This post is about something that everyone knows, except for the people who don’t: the PEP8 Style Guide.
The first comment I’ve got during my very first code review was, “You have 142 PEP8 errors.” And the first thing I thought was, ” … what’s PEP8?”
PEPs are Python Enhancement Proposals, and they describe and document the way python language evolves. They also provide a reference point (and a standard) for the pythonic way to write code. The PEP8 is the Style Guide for Python Code, and it covers:
- naming conventions
It also has a lot of programming recommendations and useful tips on various topics, which aim to improve readability (and reliability) of your code. If by any chance this is the first time you hear about PEP8, a question that may pop up in your head is, “Why should I care?” Here’s the short answer: all clever strategies for bypassing this topic lead to shooting yourself in the foot.
Good news: no, you don’t have to memorise all of it by heart. There are plenty plugins and command line tools that will check if your code is compliant with the PEP8 style guide, and even fix some for you–for example, trailing white spaces. But do not think that your code is PEP8 compliant if a plugin doesn’t give you any warnings. It can’t check if your variables have meaningful names, and if the naming is consistent, and many other important things. That’s why it makes sense to reread the PEP8 from time to time, to make sure that you don’t miss anything.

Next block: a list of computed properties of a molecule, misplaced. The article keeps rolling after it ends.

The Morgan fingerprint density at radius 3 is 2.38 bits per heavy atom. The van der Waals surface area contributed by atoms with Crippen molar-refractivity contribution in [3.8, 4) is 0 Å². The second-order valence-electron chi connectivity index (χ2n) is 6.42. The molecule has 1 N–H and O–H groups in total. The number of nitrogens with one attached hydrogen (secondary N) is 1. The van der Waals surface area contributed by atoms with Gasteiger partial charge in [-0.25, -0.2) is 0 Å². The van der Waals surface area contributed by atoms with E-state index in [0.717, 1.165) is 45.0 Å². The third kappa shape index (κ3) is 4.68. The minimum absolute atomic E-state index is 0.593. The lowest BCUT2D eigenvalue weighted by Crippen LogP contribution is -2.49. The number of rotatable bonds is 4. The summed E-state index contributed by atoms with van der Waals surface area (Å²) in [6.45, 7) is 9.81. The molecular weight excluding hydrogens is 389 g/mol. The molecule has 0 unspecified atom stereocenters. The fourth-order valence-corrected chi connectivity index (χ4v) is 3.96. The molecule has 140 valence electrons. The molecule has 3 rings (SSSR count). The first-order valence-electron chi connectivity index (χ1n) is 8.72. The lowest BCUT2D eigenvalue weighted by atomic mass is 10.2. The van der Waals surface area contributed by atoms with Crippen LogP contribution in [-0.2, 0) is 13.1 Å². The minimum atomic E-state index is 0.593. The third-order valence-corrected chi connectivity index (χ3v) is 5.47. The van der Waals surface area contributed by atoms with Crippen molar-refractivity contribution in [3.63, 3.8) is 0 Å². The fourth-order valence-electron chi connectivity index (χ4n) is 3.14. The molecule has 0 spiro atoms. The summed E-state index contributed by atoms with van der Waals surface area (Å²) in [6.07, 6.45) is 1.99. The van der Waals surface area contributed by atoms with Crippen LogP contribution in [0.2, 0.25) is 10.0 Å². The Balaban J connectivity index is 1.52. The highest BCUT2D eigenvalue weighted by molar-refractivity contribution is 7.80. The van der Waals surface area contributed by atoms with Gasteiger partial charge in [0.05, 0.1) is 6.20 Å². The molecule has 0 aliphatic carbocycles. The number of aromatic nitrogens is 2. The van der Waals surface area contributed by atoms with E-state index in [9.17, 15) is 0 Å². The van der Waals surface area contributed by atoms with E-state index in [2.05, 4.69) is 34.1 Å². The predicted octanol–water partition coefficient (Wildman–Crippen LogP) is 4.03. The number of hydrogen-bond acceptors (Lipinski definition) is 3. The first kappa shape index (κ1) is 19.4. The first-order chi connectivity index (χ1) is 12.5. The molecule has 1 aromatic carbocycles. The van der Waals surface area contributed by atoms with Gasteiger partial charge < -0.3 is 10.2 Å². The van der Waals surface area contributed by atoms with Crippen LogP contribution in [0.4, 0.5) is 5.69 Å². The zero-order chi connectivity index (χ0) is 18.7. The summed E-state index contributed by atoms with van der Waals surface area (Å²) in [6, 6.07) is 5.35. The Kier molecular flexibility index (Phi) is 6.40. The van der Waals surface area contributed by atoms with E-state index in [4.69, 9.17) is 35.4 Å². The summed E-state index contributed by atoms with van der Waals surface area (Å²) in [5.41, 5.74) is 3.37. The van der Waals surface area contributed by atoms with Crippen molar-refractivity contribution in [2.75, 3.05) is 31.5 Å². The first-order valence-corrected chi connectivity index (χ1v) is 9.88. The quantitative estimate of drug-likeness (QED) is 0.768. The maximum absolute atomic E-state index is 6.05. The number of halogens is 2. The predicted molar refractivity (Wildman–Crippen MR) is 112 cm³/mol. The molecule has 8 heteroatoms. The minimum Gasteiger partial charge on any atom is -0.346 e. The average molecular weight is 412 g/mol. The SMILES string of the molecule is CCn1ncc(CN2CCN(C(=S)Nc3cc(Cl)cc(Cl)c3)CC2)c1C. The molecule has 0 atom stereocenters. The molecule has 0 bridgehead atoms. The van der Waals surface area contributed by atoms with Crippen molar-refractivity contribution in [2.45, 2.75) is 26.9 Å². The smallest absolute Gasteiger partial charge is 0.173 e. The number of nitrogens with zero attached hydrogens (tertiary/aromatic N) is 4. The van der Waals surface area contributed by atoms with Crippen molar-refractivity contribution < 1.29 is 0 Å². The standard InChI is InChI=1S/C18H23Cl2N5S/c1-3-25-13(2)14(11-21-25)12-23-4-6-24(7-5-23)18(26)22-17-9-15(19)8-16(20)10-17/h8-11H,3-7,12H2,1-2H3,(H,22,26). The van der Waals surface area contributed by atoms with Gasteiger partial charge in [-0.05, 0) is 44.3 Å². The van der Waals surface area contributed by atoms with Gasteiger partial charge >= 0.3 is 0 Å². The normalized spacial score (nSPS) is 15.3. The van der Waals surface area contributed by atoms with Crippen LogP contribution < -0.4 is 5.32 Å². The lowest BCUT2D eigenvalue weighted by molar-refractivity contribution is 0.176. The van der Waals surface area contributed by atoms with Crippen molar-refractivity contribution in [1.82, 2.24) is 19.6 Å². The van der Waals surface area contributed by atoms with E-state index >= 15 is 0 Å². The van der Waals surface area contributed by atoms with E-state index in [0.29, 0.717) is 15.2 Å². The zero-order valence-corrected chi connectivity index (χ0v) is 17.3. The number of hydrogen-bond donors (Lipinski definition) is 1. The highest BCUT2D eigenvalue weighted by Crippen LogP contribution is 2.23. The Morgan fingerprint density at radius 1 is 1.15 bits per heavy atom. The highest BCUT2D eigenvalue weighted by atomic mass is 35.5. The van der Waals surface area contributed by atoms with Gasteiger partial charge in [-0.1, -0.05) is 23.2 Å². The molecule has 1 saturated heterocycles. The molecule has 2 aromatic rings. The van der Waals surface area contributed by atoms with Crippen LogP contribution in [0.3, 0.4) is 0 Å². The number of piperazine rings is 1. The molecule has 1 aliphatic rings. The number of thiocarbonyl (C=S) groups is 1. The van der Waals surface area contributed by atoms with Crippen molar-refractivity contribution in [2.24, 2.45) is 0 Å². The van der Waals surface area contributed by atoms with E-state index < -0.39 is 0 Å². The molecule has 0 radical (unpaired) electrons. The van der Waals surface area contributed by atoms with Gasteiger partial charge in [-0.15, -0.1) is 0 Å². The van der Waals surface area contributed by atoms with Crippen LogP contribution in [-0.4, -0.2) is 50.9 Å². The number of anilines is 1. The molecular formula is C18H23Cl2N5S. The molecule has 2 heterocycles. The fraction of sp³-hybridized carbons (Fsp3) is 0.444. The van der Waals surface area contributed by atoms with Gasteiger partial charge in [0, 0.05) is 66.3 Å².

Consistent style (formatting, naming… ) does to code what a consistent writing style does to a text: it makes it cleaner, crisper, easier to read and understand. Nobody likes to read text ThAt iS wRiTteN LiKe This, or that is written like dis (even though you can understand the meaning, right?). This is visual noise–same as inconsistent indentation, too long lines, extra white space, and useless comments–and when you read code like that (even if it’s your own code), visual noise makes your mental resources deplete faster. Awkward grammar constructions, very long sentences make text incomprehensible– just as well as in misleading or meaningless variable names and deep nests make you put extra effort into understanding what the code does. And I’m sure that we all prefer to spend our energy in a more productive (and less frustrating) way.
Another reason to stick to PEP8 is to make collaboration on the project easier. One obvious benefit is that It will enforce the same standards for all the developers. But there’s more: if some of the team members stick to pep8, they have their editors configured for an automatic compliance check. So every time they open your code, they’ll see warnings everywhere, which is really annoying. Then, their IDEs will remove trailing whitespace and extra white lines, which will lead to noise in commits, and even to conflicts for nothing. Don’t do that to your colleagues. Trust me, just don’t.
There is plenty of literature written about clean code, and PEP8 is not a comprehensive style guide by any means–it is just a basic minimum requirement for python code. And if you think that you’ve got more important things to learn than code formatting guides, this may be the source of many of your code problems.